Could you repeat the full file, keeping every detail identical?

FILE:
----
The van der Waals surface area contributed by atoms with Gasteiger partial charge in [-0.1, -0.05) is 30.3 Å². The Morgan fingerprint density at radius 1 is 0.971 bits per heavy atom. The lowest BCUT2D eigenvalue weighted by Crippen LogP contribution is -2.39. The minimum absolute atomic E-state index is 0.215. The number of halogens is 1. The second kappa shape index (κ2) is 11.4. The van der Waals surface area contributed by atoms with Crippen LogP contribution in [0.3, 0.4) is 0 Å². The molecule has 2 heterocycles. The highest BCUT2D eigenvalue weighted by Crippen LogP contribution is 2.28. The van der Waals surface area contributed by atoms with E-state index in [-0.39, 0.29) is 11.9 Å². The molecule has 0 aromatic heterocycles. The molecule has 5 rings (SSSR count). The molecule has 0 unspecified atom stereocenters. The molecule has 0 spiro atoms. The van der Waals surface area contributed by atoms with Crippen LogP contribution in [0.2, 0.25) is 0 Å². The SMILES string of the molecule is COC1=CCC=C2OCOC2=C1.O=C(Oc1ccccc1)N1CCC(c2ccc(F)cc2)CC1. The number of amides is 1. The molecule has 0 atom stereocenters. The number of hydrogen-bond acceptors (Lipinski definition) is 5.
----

The van der Waals surface area contributed by atoms with Gasteiger partial charge in [-0.1, -0.05) is 30.3 Å². The Morgan fingerprint density at radius 1 is 0.971 bits per heavy atom. The lowest BCUT2D eigenvalue weighted by Crippen LogP contribution is -2.39. The minimum absolute atomic E-state index is 0.215. The number of halogens is 1. The second kappa shape index (κ2) is 11.4. The van der Waals surface area contributed by atoms with Crippen LogP contribution in [0.3, 0.4) is 0 Å². The molecule has 2 heterocycles. The highest BCUT2D eigenvalue weighted by Crippen LogP contribution is 2.28. The van der Waals surface area contributed by atoms with E-state index in [-0.39, 0.29) is 11.9 Å². The molecule has 0 aromatic heterocycles. The molecule has 5 rings (SSSR count). The molecule has 0 unspecified atom stereocenters. The molecule has 0 spiro atoms. The van der Waals surface area contributed by atoms with Crippen LogP contribution in [0.2, 0.25) is 0 Å². The SMILES string of the molecule is COC1=CCC=C2OCOC2=C1.O=C(Oc1ccccc1)N1CCC(c2ccc(F)cc2)CC1. The number of amides is 1. The molecule has 0 atom stereocenters. The number of hydrogen-bond acceptors (Lipinski definition) is 5.